Where you have ...-(M#*Ay)+(M#*Cy)... factor out the M# like this... M#*(Cy-Ay) so the expression for Dx is Dx = (Cx+(M2*Ax)+(M#*(Cy-Ay)))/(M2#+1). This reduces the number of multiplications by 3.
Also, you must special case the situation when AB is a vertical line (Bx-Ax = 0) or you will divide by 0 when computing M and this is a no-no. In this case Dx = Bx (or Dx = Ax) and Dy = Cy. You can also special case the case of AB being a horizontal line (By - Ay = 0). This case reduces to Dx = Cx and Dy = Ay (or Dy = By).

Charlie Dickman


Speaking of streamlining equations for speed...
What is the fastest method for rotating an x-y plot.
Lets say that I have a standard horizontal-vertical x-y plot and and I now wish to re-plot the same relative x-y plot but with the x and y axes rotated at some angle.
When trig functions get involved things always slow down.
To compound matters what I REALLY want to do is adjust the position and angle of the x and y axes (always perpendicular) with every point plotted. So there is no guarantee that the rotation angle will remain constant from point to point.
Am I stuck with rotating every point with trig functions?
If so, what is the speediest equation?

Pierre A. Zippi


I have had some experience speeding things up. One of the tricks I use is to never use floating point numbers inside of loops. The recent example you posted that finds a point on a line took about 47 ticks to run 10000 times. I was able to get this down to 13 ticks by removing all the floating point calculations. For example instead of:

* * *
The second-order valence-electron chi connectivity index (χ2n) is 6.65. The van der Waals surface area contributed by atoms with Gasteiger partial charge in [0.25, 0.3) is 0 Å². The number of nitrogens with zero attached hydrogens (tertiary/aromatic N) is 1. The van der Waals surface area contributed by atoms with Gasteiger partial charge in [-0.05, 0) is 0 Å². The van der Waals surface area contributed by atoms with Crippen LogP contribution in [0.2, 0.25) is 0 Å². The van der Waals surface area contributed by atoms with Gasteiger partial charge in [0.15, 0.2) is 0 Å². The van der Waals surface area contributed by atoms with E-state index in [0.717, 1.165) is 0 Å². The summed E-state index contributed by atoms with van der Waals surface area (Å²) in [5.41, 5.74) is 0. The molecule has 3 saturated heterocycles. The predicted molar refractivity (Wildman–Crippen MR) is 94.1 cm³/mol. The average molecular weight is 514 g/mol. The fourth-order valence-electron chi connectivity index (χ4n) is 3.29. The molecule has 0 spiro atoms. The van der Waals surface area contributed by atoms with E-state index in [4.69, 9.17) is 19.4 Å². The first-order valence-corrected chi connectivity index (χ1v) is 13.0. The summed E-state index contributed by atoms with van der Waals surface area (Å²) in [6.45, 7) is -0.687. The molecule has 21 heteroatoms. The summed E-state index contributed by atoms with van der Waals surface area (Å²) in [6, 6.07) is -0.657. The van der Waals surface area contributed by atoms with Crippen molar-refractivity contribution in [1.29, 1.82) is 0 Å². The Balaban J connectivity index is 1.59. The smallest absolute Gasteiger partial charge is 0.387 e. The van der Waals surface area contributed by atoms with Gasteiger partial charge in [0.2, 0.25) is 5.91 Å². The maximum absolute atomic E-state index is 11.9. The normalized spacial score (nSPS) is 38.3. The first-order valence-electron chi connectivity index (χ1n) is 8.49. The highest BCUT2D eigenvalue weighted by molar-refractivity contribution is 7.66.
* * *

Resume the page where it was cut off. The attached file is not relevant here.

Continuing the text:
M# = (By-Ay)/(Bx-Ax)

I did:

Mtop&=(By-Ay)
Mbot&=(Bx-Ax)

And then any where in the calculation where I should have multiplyed by M#, I multipiled by Mtop& then divided by Mbot&. Instead of:

Dy = (M#*(Dx-Ax))+Ay

I did:

Dy = (Mtop&*(Dx-Ax)/Mbot&)+Ay

(By the way Pierre, thanks for the example you posted. It was a big help. Also thanks to Guy Bonnot, Charlie Dickman, Jeff Schwartz and Eric)
I had a program that I wrote several years ago that cropped large geographic data bases. The first version used floating point numbers in its calculations.
A typical data base took about 4 hours to be processed by this program. When I optimized the program for speed by removing all the floating point calculations the program took only 2 minutes to crop a typical data base.
Another technique to use is to precalculate your function values and store them in a array. For example build a table for sin values like this (not tested):

dim sinVal&(360)
for x =0 to 360
  Pi#=3.1415926535898
  radian#=((2*Pi#)/360)*x
  sinFloat#=sin(radian#)
  sinVal&(x)=sinFloat#*1000 '<- multiply by some appropriate scaling number so you can store you number as a long integer
next x

Then, when you are in your main loop, look up the sin of an angle from the array, which is much faster than calculating it. Divide the scaling number out of your answer when you are done with your calculation.
If you use just integer math and do not use math functions in your main loop, your program will scream along. It will seem as if you have a PPC native app.

Joe Lertola